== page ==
Winning the TED Grand Prize is a pretty big deal. A winners work has to be a few levels above amazing to even be considered, and as the video below will show, JR’s work is a few levels above everything.
Knowing that art can’t save the world, but that it can at least help change it, JR takes the rebel movement of street art and uses it to take a look at ordinary people. As gigantic photographs start to appear on the walls of some of the worlds most socially ugly locations, people are asked to look at faces that represent people, not just stereotypes.
JR’s explanation of his work and the motives behind it are both fascinating and inspiring, and will probably lead you to look for the play button more than once…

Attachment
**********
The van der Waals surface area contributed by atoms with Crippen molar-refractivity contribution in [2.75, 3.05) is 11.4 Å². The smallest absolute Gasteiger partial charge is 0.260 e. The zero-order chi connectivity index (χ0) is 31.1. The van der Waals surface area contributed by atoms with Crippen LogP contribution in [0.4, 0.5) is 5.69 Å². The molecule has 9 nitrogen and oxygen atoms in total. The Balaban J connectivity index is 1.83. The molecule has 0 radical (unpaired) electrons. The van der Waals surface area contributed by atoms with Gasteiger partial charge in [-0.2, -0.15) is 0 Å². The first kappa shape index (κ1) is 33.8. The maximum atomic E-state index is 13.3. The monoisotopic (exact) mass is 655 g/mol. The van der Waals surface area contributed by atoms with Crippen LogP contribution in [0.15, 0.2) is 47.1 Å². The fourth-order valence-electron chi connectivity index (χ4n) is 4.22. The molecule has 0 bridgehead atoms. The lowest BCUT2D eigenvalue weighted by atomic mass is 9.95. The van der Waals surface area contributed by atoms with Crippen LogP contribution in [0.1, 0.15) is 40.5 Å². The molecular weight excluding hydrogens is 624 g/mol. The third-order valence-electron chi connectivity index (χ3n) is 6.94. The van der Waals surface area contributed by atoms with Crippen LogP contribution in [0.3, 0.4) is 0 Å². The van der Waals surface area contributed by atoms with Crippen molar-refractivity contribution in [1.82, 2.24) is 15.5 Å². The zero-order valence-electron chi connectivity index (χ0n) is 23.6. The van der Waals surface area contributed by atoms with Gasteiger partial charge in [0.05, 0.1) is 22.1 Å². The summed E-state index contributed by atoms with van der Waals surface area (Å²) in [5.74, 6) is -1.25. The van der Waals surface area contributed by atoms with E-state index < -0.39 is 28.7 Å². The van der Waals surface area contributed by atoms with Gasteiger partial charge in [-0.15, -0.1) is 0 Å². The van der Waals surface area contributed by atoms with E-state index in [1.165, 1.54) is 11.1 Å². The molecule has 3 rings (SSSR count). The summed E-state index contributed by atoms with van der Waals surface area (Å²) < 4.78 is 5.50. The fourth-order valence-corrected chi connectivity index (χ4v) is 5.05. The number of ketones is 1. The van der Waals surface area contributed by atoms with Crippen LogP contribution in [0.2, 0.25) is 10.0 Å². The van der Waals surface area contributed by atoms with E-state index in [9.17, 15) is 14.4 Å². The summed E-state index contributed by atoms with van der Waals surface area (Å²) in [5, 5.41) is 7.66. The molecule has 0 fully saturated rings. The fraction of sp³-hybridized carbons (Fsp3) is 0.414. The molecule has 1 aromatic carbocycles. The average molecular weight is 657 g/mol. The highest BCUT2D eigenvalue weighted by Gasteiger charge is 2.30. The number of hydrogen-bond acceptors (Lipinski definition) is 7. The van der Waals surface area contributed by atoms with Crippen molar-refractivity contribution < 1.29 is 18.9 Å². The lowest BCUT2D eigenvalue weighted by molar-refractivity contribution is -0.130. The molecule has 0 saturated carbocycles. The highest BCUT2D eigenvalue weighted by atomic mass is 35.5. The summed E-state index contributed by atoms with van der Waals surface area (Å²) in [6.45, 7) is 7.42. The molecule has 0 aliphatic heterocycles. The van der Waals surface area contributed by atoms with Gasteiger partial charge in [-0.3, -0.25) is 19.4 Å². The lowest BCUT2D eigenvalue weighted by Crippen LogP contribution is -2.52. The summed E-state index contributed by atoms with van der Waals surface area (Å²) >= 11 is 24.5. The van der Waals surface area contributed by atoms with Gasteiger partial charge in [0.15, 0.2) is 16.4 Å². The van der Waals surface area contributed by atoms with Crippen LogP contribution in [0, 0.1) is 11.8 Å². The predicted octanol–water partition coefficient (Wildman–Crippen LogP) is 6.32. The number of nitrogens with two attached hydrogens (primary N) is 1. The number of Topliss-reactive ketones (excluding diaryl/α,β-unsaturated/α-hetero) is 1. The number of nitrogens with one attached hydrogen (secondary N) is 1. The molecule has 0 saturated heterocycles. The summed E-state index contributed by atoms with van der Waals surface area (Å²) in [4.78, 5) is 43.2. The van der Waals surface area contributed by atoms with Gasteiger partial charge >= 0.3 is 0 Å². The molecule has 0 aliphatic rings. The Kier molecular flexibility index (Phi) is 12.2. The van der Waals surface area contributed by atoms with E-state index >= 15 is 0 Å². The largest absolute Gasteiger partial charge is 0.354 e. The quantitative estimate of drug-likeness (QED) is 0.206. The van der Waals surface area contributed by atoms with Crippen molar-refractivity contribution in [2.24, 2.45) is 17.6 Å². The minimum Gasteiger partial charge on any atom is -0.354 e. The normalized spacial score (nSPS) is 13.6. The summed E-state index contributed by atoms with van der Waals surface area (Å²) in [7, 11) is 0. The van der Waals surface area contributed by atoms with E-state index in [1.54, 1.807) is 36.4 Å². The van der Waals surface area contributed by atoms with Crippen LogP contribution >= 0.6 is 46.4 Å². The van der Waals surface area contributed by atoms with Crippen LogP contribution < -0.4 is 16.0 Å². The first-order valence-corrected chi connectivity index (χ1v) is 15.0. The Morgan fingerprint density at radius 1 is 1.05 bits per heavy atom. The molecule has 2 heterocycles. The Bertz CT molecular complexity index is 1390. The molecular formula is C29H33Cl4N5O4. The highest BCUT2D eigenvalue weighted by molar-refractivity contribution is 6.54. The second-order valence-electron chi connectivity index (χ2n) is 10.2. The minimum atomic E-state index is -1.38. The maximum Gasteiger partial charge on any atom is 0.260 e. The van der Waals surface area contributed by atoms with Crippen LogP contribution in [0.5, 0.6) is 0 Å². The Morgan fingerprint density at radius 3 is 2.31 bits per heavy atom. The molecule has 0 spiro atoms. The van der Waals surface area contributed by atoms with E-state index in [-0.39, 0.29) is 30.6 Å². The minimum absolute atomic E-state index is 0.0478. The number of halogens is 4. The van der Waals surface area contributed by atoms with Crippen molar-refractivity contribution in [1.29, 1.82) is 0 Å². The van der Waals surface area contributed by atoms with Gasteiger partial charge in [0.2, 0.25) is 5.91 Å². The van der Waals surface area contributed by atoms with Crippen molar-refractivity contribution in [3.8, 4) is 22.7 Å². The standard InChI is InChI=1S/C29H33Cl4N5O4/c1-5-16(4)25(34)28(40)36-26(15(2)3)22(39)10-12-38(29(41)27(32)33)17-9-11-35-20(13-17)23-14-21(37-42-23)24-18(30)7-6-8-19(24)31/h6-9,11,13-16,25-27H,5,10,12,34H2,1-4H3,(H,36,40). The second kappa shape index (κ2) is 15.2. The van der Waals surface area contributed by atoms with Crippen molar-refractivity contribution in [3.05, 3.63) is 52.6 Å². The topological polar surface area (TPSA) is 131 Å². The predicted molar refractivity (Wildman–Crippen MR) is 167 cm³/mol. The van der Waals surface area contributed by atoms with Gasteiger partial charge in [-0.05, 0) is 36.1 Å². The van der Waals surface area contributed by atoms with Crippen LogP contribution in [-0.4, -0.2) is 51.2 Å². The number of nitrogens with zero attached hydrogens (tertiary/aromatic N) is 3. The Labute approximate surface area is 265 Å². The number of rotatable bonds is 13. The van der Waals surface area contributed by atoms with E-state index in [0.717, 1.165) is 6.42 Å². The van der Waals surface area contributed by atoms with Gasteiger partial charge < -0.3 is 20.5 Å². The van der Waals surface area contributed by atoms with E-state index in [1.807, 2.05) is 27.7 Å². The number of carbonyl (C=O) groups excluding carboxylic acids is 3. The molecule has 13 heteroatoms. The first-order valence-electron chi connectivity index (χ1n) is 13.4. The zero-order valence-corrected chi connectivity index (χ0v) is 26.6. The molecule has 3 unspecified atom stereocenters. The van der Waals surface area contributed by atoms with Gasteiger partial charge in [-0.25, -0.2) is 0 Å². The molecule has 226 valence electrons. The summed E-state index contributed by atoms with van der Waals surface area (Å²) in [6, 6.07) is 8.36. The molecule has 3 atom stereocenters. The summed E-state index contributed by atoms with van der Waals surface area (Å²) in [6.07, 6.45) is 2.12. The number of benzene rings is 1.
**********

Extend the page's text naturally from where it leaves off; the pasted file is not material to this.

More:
Through moments of sameness when pasting Israeli and Palestinian portraits side by side, to giant canvas eyes looking up from the rooftops of Kenyan villages, the power of JR’s work lies in it’s simplicity and accessibility.
Making a point, making art, and making people ask questions, comes together in JR’s work to show people that erasing the lines that separate can be a creative and powerful experience.